No doubt this article will make a lot of Christians chuckle. As a whole we aren’t big fans of evolution, nor are we fans of the compulsory indoctrination of children to the theory.

In truth– we should cringe at what this reveals about our condition in youth ministry. We do the same thing.

Just like schools can’t get biology teachers to teach evolution the way the government requires, we often refuse to change the ways we minister to students. Just like America’s biology teachers, we can read study after study or attend seminar after seminar… but we are ultimately going to teach the way we want to teach using methods we want to use. To quote the article, “They just reject what we told them.

If it was good enough to reach us, it must be good enough to reach today’s teenagers. Right? Wrong.

Truth + human behavior = no change

  • I could overwhelm you with evidence that your communication methods are ineffective. And you wouldn’t change.
  • I could show you longitudinal research proving that your programs don’t deepen a students walk with Jesus. And you wouldn’t change.
  • I could prove, from your own experience, that other methods of teaching Biblical truth could deeply impact your students. And you would not change.
  • I could show you study after study that shows that the way you do youth ministry reaches a decreasing percentage of students in your population. And you wouldn’t change.
  • I could point you to studies which show how certain types of strategies affect long-term change while others seem like they affect long-term change but ultimately don’t. And you wouldn’t change.

That’s not how change works. You and I don’t change for rational reasons. We say we do. But we don’t.

You can’t expect change from people who won’t acknowledge their failure.

Some of you will read that list above and say… “But if you showed me that evidence, I’d change.” No– you probably wouldn’t. You might say you will. But if I come back to you in six months you’d fill my time with excuses.

  • This is a big organization, it takes time to turn the Titanic. (True, but it sank in just a few hours.)
  • I couldn’t convince leadership to make any of those changes. (Um, and they call you a leader?)
  • We already had a plan when we learned those things, but we are planning on implementing them this summer. (Really? I bet if the internet broke in your building you’d get it fixed today.)
  • I want to do things differently but we run this ministry as a team. (Consensus is the way to go. Just ask the federal government how that’s working for them.)

Change is intrinsic. That’s why extrinsic evidence is often a waste of brain cells.

You won’t change who you minister to until something changes in your heart. You won’t change how your programs work until something changes inside of you. Your behavior won’t change until you take the time to internalize who you are, what you believe, why you do this, and count the cost of change.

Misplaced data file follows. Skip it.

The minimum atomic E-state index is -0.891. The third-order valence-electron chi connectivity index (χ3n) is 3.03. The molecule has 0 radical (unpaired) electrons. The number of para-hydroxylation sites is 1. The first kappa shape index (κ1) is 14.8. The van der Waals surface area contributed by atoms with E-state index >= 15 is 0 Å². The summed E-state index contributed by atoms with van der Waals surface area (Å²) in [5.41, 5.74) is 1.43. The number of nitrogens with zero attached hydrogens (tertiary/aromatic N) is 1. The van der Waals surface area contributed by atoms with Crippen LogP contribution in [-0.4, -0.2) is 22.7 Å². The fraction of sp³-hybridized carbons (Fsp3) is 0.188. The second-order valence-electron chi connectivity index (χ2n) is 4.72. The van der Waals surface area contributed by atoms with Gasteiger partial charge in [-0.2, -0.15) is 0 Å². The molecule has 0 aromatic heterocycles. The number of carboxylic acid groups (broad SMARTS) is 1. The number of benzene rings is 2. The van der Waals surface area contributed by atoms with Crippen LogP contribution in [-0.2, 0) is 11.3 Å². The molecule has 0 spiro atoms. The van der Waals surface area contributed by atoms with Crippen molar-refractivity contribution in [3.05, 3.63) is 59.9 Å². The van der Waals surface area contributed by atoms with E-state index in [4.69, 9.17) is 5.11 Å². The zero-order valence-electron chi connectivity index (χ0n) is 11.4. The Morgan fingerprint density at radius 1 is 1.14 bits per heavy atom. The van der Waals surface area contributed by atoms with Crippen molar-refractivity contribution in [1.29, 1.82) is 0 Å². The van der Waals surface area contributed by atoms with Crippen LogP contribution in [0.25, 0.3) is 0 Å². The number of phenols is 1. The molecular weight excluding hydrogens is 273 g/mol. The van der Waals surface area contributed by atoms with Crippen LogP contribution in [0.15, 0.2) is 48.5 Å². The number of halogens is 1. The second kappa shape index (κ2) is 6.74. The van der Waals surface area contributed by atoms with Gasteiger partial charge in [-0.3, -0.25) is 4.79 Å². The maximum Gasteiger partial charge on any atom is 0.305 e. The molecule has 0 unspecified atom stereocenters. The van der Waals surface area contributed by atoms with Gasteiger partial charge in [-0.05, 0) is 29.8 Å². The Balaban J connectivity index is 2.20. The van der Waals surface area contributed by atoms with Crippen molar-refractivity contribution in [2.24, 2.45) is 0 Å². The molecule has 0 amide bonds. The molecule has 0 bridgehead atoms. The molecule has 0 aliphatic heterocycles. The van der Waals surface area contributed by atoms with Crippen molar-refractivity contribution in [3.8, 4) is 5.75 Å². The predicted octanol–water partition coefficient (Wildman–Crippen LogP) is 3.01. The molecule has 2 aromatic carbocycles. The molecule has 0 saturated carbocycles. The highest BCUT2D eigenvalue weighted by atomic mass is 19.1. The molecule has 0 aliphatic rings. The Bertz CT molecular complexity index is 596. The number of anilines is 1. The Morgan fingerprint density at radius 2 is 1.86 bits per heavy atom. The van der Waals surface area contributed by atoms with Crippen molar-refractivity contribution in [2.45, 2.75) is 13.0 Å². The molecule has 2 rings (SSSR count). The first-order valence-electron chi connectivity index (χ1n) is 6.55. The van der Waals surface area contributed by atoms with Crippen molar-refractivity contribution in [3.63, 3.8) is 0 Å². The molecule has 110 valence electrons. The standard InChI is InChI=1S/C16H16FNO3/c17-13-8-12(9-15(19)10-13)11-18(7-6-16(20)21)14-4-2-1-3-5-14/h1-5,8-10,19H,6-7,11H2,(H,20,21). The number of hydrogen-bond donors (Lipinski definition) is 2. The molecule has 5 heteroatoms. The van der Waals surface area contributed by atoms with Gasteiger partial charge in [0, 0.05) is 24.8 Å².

Take a moment to read this from Alcoholics Anonymous. They deal with the same problem every day. Change starts inside of you!

Each of us in youth ministry is faced with the same challenge. We are called by God to help adults form meaningful connections with adolescents. And we are called to go and reach students with the Good News of Jesus Christ.

Will we continue to do things the way we have always done them and watch the church reach 8% of the population. 7%, 5%, 2%… 1%. Or will we snap out of our trance, look in the mirror, and make the changes in ourselves needed to reverse that trend?

“Wake up, sleeper,
rise from the dead,
and Christ will shine on you.”

Ephesians 5:14

Categories
youth ministry

Infantilization and deinfantilization of adolescence, part 1

In the last year I read and was deeply disturbed by the book, Teen 2.0. If you are going to read a book in 2011, make it that one. It shook me.

One of the primary things that Epstein brought up in the book and has dramatically impacted my view of youth ministry is the concept of infantilization. For years, youth workers (myself included) have lamented about how students are less and less mature and less and less willing to make adult steps. Epstein points out and asks us, “Why are students less and less mature?” To that question I offer something to chew on, Maybe because we’ve made them that way? And maybe we like it that way?

I’d like to encourage you in the next 10 days to start recognizing infantilization in action.

  • Where are points where we don’t expect adolescents to take responsibilities for their lives?
  • Where are points in your ministry where you take away students ability to own their faith?
  • What are ways parents are holding their adolescent children back from healthy adult behavior?
  • What are words that you use which infantilize 12-18 year olds in your life?

Don’t do anything but observe. Write them down in Evernote or on a piece of paper so you can keep track.

And then, if you are so inclined, come back and share what you’ve observed.